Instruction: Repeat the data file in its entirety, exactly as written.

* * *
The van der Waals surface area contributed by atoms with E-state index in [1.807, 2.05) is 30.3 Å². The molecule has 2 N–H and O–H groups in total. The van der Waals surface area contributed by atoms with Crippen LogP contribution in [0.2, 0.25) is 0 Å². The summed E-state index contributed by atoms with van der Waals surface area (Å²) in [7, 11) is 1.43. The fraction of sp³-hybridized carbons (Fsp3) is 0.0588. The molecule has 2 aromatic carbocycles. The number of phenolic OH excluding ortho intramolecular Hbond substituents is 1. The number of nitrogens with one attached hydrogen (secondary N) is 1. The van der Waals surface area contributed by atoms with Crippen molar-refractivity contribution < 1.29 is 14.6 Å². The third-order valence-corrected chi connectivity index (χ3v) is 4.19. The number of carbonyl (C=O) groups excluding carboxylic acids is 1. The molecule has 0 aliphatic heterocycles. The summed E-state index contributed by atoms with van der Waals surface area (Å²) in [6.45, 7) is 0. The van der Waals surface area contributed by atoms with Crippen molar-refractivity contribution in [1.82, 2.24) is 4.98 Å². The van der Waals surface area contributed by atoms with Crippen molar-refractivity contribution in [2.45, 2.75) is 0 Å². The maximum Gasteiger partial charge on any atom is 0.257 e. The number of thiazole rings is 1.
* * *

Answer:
The van der Waals surface area contributed by atoms with E-state index in [1.807, 2.05) is 30.3 Å². The molecule has 2 N–H and O–H groups in total. The van der Waals surface area contributed by atoms with Crippen LogP contribution in [0.2, 0.25) is 0 Å². The summed E-state index contributed by atoms with van der Waals surface area (Å²) in [7, 11) is 1.43. The fraction of sp³-hybridized carbons (Fsp3) is 0.0588. The molecule has 2 aromatic carbocycles. The number of phenolic OH excluding ortho intramolecular Hbond substituents is 1. The number of nitrogens with one attached hydrogen (secondary N) is 1. The van der Waals surface area contributed by atoms with Crippen molar-refractivity contribution < 1.29 is 14.6 Å². The third-order valence-corrected chi connectivity index (χ3v) is 4.19. The number of carbonyl (C=O) groups excluding carboxylic acids is 1. The molecule has 0 aliphatic heterocycles. The summed E-state index contributed by atoms with van der Waals surface area (Å²) in [6.45, 7) is 0. The van der Waals surface area contributed by atoms with Crippen molar-refractivity contribution in [1.82, 2.24) is 4.98 Å². The van der Waals surface area contributed by atoms with Crippen molar-refractivity contribution in [2.45, 2.75) is 0 Å². The maximum Gasteiger partial charge on any atom is 0.257 e. The number of thiazole rings is 1.